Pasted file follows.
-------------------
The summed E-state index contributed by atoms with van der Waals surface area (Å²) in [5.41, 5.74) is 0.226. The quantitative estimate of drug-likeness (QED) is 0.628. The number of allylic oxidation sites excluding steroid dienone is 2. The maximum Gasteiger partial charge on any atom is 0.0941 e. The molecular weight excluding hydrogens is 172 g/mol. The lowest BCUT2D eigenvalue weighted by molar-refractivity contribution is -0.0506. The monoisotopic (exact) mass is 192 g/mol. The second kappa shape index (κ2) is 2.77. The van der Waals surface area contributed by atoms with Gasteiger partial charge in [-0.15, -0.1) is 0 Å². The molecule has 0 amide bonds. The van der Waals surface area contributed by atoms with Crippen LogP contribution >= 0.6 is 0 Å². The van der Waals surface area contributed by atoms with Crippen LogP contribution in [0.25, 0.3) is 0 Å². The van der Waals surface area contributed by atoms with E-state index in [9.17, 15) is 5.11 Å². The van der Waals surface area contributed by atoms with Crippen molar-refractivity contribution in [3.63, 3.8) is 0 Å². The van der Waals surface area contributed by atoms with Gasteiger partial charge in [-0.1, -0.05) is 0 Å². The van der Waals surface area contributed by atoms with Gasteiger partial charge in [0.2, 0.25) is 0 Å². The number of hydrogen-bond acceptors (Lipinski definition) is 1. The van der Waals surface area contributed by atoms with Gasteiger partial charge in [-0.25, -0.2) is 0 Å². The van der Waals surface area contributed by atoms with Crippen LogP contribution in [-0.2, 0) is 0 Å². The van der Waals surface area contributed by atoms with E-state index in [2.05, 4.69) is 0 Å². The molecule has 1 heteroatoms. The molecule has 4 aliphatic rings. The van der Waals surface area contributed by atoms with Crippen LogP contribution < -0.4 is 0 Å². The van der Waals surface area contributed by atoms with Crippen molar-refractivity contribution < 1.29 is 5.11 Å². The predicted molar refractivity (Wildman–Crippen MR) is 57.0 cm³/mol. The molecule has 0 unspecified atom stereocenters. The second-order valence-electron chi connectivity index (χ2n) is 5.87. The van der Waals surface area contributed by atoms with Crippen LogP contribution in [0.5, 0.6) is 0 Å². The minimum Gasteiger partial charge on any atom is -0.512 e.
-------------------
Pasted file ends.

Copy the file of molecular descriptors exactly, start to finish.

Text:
The summed E-state index contributed by atoms with van der Waals surface area (Å²) in [5.41, 5.74) is 0.226. The quantitative estimate of drug-likeness (QED) is 0.628. The number of allylic oxidation sites excluding steroid dienone is 2. The maximum Gasteiger partial charge on any atom is 0.0941 e. The molecular weight excluding hydrogens is 172 g/mol. The lowest BCUT2D eigenvalue weighted by molar-refractivity contribution is -0.0506. The monoisotopic (exact) mass is 192 g/mol. The second kappa shape index (κ2) is 2.77. The van der Waals surface area contributed by atoms with Gasteiger partial charge in [-0.15, -0.1) is 0 Å². The molecule has 0 amide bonds. The van der Waals surface area contributed by atoms with Crippen LogP contribution >= 0.6 is 0 Å². The van der Waals surface area contributed by atoms with Crippen LogP contribution in [0.25, 0.3) is 0 Å². The van der Waals surface area contributed by atoms with E-state index in [9.17, 15) is 5.11 Å². The van der Waals surface area contributed by atoms with Crippen molar-refractivity contribution in [3.63, 3.8) is 0 Å². The van der Waals surface area contributed by atoms with Gasteiger partial charge in [-0.1, -0.05) is 0 Å². The van der Waals surface area contributed by atoms with Gasteiger partial charge in [0.2, 0.25) is 0 Å². The number of hydrogen-bond acceptors (Lipinski definition) is 1. The van der Waals surface area contributed by atoms with Gasteiger partial charge in [-0.25, -0.2) is 0 Å². The van der Waals surface area contributed by atoms with Crippen LogP contribution in [-0.2, 0) is 0 Å². The van der Waals surface area contributed by atoms with E-state index in [2.05, 4.69) is 0 Å². The molecule has 1 heteroatoms. The molecule has 4 aliphatic rings. The van der Waals surface area contributed by atoms with Crippen LogP contribution < -0.4 is 0 Å². The van der Waals surface area contributed by atoms with Crippen molar-refractivity contribution < 1.29 is 5.11 Å². The predicted molar refractivity (Wildman–Crippen MR) is 57.0 cm³/mol. The molecule has 0 unspecified atom stereocenters. The second-order valence-electron chi connectivity index (χ2n) is 5.87. The van der Waals surface area contributed by atoms with Crippen LogP contribution in [0.5, 0.6) is 0 Å². The minimum Gasteiger partial charge on any atom is -0.512 e.